‘Ralph Breaks the Internet’ takes aim at web culture with happily hilarious results

(Photo courtesy Walt Disney Pictures) Ralph (left, voiced by John C. Reilly) and Vanellope (center, voiced by Sarah Silverman) get caught trying to steal a car from Shank (right, voiced by Gal Gadot) in the video game "Slaughter Race," in a moment from the Disney animated adventure "Ralph Breaks the Internet."

Where Disney’s 2012 comedy “Wreck-It Ralph” was a delightfully retro dive into video games, the sequel “Ralph Breaks the Internet” is giddily of its moment, a colorfully wacky satire of web culture that doesn’t care whether it’s still relevant in five years or five days.

The new movie returns to the world of the video arcade and the friendship between former bad-guy bruiser Wreck-It Ralph (voiced by John C. Reilly) and candy-coated racer Vanellope von Schweetz (voiced by Sarah Silverman). Ralph thinks life couldn’t get any better, though Vanellope is feeling a little bored winning her races all the time.

Then the arcade’s owner introduces something new: a Wi-Fi router, allowing access to the unknown world of the internet. At the same time, a patron accidentally breaks the steering wheel on Vanellope’s racing game, and the only replacement available is on eBay. Ralph decides he and Vanellope should travel to the internet and buy it before the game console — Vanellope’s home — is sent to the junkyard.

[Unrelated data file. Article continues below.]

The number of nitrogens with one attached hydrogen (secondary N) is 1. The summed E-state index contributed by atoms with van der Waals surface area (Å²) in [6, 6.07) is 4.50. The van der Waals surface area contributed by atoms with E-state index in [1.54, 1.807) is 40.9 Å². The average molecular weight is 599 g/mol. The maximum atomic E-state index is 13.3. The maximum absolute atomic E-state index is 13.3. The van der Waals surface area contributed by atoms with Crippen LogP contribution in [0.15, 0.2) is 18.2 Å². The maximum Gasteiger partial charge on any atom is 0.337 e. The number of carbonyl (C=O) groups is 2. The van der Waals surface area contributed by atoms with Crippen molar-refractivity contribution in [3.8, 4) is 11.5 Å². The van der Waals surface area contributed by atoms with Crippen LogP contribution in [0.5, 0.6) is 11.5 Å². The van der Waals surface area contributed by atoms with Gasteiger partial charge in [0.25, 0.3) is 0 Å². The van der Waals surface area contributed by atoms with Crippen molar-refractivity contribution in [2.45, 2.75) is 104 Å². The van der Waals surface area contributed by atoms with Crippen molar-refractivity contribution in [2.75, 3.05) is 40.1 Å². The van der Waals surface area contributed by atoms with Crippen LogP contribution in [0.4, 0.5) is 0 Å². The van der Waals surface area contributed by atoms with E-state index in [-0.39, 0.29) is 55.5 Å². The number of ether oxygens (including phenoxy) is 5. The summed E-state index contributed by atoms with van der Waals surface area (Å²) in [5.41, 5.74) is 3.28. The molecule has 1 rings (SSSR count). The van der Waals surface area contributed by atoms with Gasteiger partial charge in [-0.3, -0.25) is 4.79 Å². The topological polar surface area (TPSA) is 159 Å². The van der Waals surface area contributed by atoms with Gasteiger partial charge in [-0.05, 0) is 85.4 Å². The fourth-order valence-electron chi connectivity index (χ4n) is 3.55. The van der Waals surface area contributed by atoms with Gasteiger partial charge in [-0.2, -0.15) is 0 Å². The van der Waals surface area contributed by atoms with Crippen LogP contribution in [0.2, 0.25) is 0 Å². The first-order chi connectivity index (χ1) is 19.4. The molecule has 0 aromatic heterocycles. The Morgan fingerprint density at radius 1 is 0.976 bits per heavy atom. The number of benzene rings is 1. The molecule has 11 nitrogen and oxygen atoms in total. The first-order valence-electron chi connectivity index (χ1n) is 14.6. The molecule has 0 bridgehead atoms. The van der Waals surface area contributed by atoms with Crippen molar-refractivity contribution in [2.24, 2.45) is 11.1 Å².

As with any excursion through the internet, distractions abound. The pair realize they need money to buy things on eBay, and they find themselves falling prey to a pop-up ad scam, which leads them to a “Grand Theft Auto”-style racing game called “Slaughter Race.” The game terrifies Ralph, but Vanellope savors the adrenaline rush of trying to outrace the game’s alluring heroine, Shank (voiced by “Wonder Woman’s” Gal Gadot).

While Ralph gets some advice on going viral from a savvy algorithm named Yesss (voiced by Taraji P. Henson), Vanellope lands in the Oh My Disney web domain — where Disney, Marvel, Pixar and “Star Wars” franchise characters intermingle. The self-referential nods to Disney culture hit their peak when Vanellope falls in with the Disney Princesses and earns their respect when she answers yes to this question: “Do people assume all your problems got solved because a big, strong man showed up?” (Most of the princesses are voiced by the actors who performed them originally, which is a nice touch.)

Co-directors Rich Moore (who directed “Wreck-It Ralph”) and Phil Johnston (who co-wrote the first movie with Moore and makes his directing debut here) zero in on the oddities of internet culture — albeit in a family-friendly PG-rated sort of way — with a barrage of jokes and references, from the “Tron”-like synthesizer music to a search bar (voiced by Alan Tudyk) with an overly aggressive autofill. The movie even enlists some internet stars, including GloZell Green and Colleen Ballinger (aka Miranda Sings), for voice cameos. (Speaking of cameos, the recently departed Stan Lee makes one of his final screen appearances here.)

The talk of what’s viral and meme-worthy may make “Ralph Breaks the Internet” feel dated — something one usually doesn’t say about Disney animated movies in comparison to the short shelf lives of, say, the “Shrek” movies. But the underlying story – about Ralph and Vanellope’s friendship, and the need to let friendship grow without getting clingy — is an enduring one, told here with wit and heart.



‘Ralph Breaks the Internet’

  • Where • Theaters everywhere

  • When • Opens Wednesday, Nov. 21

  • Rated • PG for some action and rude humor

  • Running time • 112 minutes